But there are few things you cannot infer even, and you have not known. But you are not the first on this earth, you are not the first seeker. Millions have been seeking for millions of ages – and not only on this planet but on other planets also. The search is eternal and many have arrived. They have reached the goal, they have entered the temple. Their words are also a source of right knowledge.


Agama means the words of those who have known. Buddha says something or Jesus says something... We don’t know what he is saying. We have not experienced that, so we have no way of judging it.’We don’t know what or how to infer rightly through his words. And the words are contradictory, so you can infer anything you like.

 

So Patanjali says a third source. You don’t know. If you know directly, then there is no question, then there is no need of any other source. If you have direct cognition, then there is no need for inference or for the words of the enlightened ones, you yourself have become enlightened. Then you can drop the two other sources. But if this has not happened, then inference, but inference will be yours. If you are mad, then your inference will be mad. Then the third source is worth trying – the words of the enlightened ones.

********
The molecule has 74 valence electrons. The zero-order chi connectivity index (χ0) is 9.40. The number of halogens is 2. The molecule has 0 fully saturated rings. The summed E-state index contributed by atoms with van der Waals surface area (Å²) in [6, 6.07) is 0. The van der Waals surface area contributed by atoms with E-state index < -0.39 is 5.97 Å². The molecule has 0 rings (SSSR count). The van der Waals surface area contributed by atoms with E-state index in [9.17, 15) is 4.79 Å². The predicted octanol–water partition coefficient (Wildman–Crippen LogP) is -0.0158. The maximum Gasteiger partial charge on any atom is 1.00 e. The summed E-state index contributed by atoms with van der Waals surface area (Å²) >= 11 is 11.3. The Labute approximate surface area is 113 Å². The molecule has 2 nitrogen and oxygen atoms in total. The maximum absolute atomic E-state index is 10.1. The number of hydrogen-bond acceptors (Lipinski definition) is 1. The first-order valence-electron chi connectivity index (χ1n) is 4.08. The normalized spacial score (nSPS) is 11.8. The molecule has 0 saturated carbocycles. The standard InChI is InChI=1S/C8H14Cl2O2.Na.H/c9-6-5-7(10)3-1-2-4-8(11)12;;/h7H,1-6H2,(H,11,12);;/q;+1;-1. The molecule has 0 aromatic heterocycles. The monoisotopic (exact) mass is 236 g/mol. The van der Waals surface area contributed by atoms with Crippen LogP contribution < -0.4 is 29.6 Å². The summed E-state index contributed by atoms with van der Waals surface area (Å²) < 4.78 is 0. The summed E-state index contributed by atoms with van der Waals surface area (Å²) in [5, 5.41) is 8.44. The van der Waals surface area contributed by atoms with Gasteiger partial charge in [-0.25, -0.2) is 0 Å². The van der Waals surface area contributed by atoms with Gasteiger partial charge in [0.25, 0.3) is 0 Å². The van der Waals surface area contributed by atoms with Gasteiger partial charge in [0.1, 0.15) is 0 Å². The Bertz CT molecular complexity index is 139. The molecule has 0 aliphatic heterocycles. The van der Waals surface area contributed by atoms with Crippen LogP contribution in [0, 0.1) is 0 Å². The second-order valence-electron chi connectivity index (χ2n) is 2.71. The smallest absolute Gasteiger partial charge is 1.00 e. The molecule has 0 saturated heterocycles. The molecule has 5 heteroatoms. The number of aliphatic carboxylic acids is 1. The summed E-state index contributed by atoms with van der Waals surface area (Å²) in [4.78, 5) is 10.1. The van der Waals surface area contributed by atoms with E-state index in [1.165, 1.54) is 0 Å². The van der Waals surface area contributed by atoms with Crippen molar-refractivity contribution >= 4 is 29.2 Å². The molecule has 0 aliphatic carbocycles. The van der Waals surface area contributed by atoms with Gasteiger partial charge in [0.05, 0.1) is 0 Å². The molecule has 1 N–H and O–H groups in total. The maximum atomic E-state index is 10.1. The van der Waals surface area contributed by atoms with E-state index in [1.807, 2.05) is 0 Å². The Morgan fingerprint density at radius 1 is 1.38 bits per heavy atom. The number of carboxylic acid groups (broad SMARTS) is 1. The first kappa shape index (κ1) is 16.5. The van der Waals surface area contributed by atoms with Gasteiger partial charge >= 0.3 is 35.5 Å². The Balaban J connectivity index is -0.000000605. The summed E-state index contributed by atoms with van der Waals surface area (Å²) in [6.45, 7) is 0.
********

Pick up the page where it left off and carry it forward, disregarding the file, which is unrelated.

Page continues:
You cannot prove them, you cannot disprove them. You can only have a trust, and that trust is hypothetical; it is very scientific. In science also you cannot proceed without a hypothesis. But hypothesis is not belief. It is just a working arrangement. A hypothesis is just a direction; you will have to experiment. And if the experiment proves right, then the hypothesis becomes a theory. If the experiment goes wrong, then the hypothesis is discarded. The words of the enlightened ones are to be taken on trust, as a hypothesis. Then work them out in your life. If they prove true, then the hypothesis has become a faith; if they prove false, then the hypothesis has to be discarded.

 

You go to a Buddha. He will say, ’Wait! Be patient, meditate, and for two years don’t ask any question.” This you have to take on trust; there is no other way.


You can think, ”This man may be just deceiving me. Then my two years life is wasted. If after two years it is proved that this man was just hocus-pocus, just a deceiver, or self-deceived – in an illusion that he has become enlightened – then my two years are wasted.” But there is no other way.